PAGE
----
Sunday, September 18, 2011

Celebrating Genius of Napoleon Orda

Nature generously endowed Napoleon Orda with many talents. No doubt, if he had devoted his life to one of his extraordinary capabilities, he would have become a great artist or a piano player, a composer or a teacher, an enlightener or a thinker. But his work¬manship distinguishes him from all creative persons of those times.

His mother, Jozefa, was a daughter of a Pinsk judge and a sword-bearer Tadeusz Butrymowicz.

Napoleon Orda
Napoleon Orda

Napoleon Orda was born on February 11, 1807 in the village of Varatsevichy in the Pinsk district (today — the Ivanava region of Brest oblast). His father, Mikhail, was an engineer-fortifier. The forefathers of the Ordas were Tatars by birth. At the end of the 14th century an ancestor of Napoleon left the lands of the Golden Horde and came to the medieval Lithuania, which was ruled then by Grand Duke Witold the Great. The Ordas served faithfully to their new Motherland and in the 18th century were considered to be rich Polish gentlemen.


Napoleon received a good primary education from his parents. His mother, who was a talented piano player, gave him first piano lessons.

After finishing a secondary school in Svislach in 1823, he became a student of the physical and mathematical department of Wilno University — the biggest educational center of those times. Excellent future prospects opened before the young man. However, he never graduated from the university. Being absorbed with the idea of making his Motherland independent, he became a member of an illegal patriotic organization «Zaranie» and was arrested in 1827 by the Russian secret police. Although he was released a year later, he was not allowed to continue his studies.

A gimnazium in Svislach
A gimnazium in Svislach

Napoleon came back to his parents' house. He was not the kind of person that could resign himself to his fate. He enlisted as a soldier to the Lithuanian cavalry corps. A bit later a rebellion broke out in the Polish Kingdom. Napoleon joined the rebels and became a junior commander of the rebel army. For his courage in battle he was given the highest award — a Golden Cross of the Virtuti Militari Order and was promoted to captainship.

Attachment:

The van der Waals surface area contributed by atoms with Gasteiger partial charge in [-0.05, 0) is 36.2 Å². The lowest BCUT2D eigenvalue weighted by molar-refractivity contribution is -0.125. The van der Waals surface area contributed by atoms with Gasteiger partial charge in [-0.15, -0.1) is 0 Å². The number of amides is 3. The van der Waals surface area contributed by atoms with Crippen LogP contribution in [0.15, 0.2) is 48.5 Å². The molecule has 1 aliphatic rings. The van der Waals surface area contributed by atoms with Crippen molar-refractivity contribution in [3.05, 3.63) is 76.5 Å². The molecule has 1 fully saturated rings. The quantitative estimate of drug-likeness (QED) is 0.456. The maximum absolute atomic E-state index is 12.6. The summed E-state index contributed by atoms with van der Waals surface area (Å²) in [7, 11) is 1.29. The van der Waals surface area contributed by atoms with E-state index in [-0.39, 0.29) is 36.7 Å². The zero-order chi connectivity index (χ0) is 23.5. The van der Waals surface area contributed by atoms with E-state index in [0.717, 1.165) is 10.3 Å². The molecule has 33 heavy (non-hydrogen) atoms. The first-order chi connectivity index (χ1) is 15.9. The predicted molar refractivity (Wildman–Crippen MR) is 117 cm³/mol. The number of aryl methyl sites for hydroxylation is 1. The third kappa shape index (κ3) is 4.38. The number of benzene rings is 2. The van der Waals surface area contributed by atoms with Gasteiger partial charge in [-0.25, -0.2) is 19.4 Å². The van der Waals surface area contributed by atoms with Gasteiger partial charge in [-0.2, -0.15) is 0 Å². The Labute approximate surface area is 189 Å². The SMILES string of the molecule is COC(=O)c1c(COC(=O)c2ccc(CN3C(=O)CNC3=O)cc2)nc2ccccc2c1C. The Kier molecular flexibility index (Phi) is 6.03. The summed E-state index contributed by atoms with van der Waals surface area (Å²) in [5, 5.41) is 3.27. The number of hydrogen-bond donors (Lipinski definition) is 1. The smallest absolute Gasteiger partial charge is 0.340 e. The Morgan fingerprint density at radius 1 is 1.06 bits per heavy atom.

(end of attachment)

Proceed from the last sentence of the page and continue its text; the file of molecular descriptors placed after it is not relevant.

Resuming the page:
The rebellion put down in 1831, Napoleon filed abroad to escape being imprisoned and sent to Siberia.

The life of an immigrant means adapting to new conditions and environment. Being proficient in languages, in particular in French helped Napoleon to survive. However, the lack of money made his life miserable. On acquiring a passport under the name of a servant of his best friend Titus Plonski in 1833, Napoleon left Switzerland for Paris where he lived till 1856.

In Paris he made friends with Frederic Chopin, Ferents Liszt, Joakkino Rossini, Giuseppe Verdi, Scharl , Gektor Berlioz, Adam Mickiewicz, Stendhal, Honore de Balzac, Ivan Turgenev and others.

In 1843, he married Irene Bougie. Financial problems, bad living conditions and nostalgia, marked those years of Napoleon's life. Yet, he never stopped creating. He was charmed both with music and painting. It seemed, it was not the best age for studies but Napoleon did not care. He took painting lessons from the famous Pierre Gerard, the master of architectural landscapes. Napoleon received art education in his studio. At the same time he polished his piano playing skills. That was Frederic Chopin who influenced Napoleon Orda. At first Frederic Chopin, who had discovered Napoleon's outstanding musical abilities and composer's talent, was his teacher but soon after he became his true friend. Frederic Chopin liked to play piano four hands with Napoleon and dedicated many compositions to him. In his letters to Napoleon he called him «My life» and signed them «Your old friend Chopin». Frederic Chopin also liked to play Napoleon's compositions full of lyricism and tenderness.

Paris of the 40s, 19th century
Paris of the 40s, 19th century

That was Chopin's house where Napoleon could relax. There he met Ferents Liszt, who appraised his talent and advised to start composing. That was very sound advice. Napoleon started writing waltzes, polonaises, romances and other musical pieces. In 1838, he published «Album of Works of Polish Composers» containing his compositions as well. The name of Napoleon Orda became famous among music lovers.